"Somehow I just knew it was about those penny auctions of mine......."



More about the wise guys who bid a penny! Big Grin

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BenFranklin1902

Tom in Exton, PA
21 Nov 2017
10:43:57pm

re: Clarifying Proxie Bids - Is There an "Inefficiency"?

"So, I have an idea of what I think is logical and fair. But that may not - probably is not - definitely(?) is not - the situation here. "



Dave, breathe deep and calm down! Everything will be okay! It's a computer. Computers are good. They cannot be wrong. Just relax and enjoy the blinking emoji! Thumbs Up

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Brechinite

Neddie Seagoon from The Telegoons
22 Nov 2017
06:08:04am

Auctions - Approvals

re: Clarifying Proxie Bids - Is There an "Inefficiency"?

As they say in the auction world "Don't lose it for one more bid"

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Soundcrest

22 Nov 2017
07:02:09am

Approvals

re: Clarifying Proxie Bids - Is There an "Inefficiency"?

Obviously the simple solution is to bid $2 on every penny auction. Who would beat you? (well one guy would but he left this site almost as soon as he joined it)

Greg

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lemaven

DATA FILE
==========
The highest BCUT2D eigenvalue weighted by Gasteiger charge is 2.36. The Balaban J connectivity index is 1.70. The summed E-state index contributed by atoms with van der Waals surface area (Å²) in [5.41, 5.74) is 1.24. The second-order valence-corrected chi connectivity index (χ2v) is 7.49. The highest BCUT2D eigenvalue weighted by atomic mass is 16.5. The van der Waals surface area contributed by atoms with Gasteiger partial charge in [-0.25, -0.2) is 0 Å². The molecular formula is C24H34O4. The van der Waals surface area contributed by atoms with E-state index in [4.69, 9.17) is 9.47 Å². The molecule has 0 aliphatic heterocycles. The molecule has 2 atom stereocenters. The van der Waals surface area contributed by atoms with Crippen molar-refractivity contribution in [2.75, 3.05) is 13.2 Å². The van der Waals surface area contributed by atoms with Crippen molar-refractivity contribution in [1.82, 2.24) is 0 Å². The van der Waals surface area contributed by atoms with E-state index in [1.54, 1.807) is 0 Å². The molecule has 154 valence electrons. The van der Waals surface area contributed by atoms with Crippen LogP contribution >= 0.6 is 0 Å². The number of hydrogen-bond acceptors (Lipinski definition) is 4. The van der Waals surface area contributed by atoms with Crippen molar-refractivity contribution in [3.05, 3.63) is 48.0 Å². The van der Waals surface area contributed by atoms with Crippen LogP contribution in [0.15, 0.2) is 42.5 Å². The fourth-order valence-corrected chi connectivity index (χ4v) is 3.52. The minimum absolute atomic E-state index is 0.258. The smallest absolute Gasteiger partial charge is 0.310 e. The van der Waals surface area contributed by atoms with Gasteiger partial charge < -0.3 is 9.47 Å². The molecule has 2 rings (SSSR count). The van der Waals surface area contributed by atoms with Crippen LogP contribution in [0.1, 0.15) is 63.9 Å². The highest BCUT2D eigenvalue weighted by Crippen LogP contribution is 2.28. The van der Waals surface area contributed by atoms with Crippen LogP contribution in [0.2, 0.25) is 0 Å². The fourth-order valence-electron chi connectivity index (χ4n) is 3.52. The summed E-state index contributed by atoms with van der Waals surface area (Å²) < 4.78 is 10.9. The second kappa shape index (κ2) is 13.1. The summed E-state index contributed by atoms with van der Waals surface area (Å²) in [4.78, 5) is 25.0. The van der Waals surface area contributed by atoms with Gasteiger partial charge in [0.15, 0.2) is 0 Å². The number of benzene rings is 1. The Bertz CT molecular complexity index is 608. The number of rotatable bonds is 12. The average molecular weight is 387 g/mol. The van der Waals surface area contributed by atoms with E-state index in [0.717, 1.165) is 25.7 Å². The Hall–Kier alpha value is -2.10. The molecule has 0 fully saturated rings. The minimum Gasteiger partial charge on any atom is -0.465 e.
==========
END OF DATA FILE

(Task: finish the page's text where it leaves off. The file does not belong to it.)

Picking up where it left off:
22 Nov 2017
01:58:41pm

re: Clarifying Proxie Bids - Is There an "Inefficiency"?

In honour of my boy brechinite, I am going to bid a farthing on soundcrest's auction today.

And all is good. I now know the algorithm and where I have gone wrong before.

Unfortunately, after further analysis I determined this will reduce the sales of a certain "dealer" by up to 3c per month. Fortunately, the "dealer-haters" can offer even more "thanks-giving" for that. Good timing!

Woo hoo! Making everybody happy!

Dave.

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Brechinite

Neddie Seagoon from The Telegoons
22 Nov 2017
02:41:16pm

Auctions - Approvals

re: Clarifying Proxie Bids - Is There an "Inefficiency"?

Lemaven:- confuse everybody by bidding either a groat or better still a bawbee.

Please Note I said groat not GOAT!!

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smauggie

22 Nov 2017
02:54:16pm

re: Clarifying Proxie Bids - Is There an "Inefficiency"?

Somewhere I have a 1/3 farthing.

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doomboy

22 Nov 2017
05:52:28pm

re: Clarifying Proxie Bids - Is There an "Inefficiency"?

"In honour of my boy brechinite, I am going to bid a farthing on soundcrest's auction today."



A quarter of a cent, eh? Dave - two questions - does the system accept decimals, and if you win, are you going to cut Mr. Lincoln in four? (I'd say good Queen Bess, but US currency is the standard here)

You could be onto something truly revolutionary, Dave! I Don't Want To See

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Brechinite

Neddie Seagoon from The Telegoons
22 Nov 2017
06:19:15pm

Auctions - Approvals

re: Clarifying Proxie Bids - Is There an "Inefficiency"?

Of course instead of bidding you could ask to trade, because I bet that isn't the only copy he has.

The old barter system can still work at times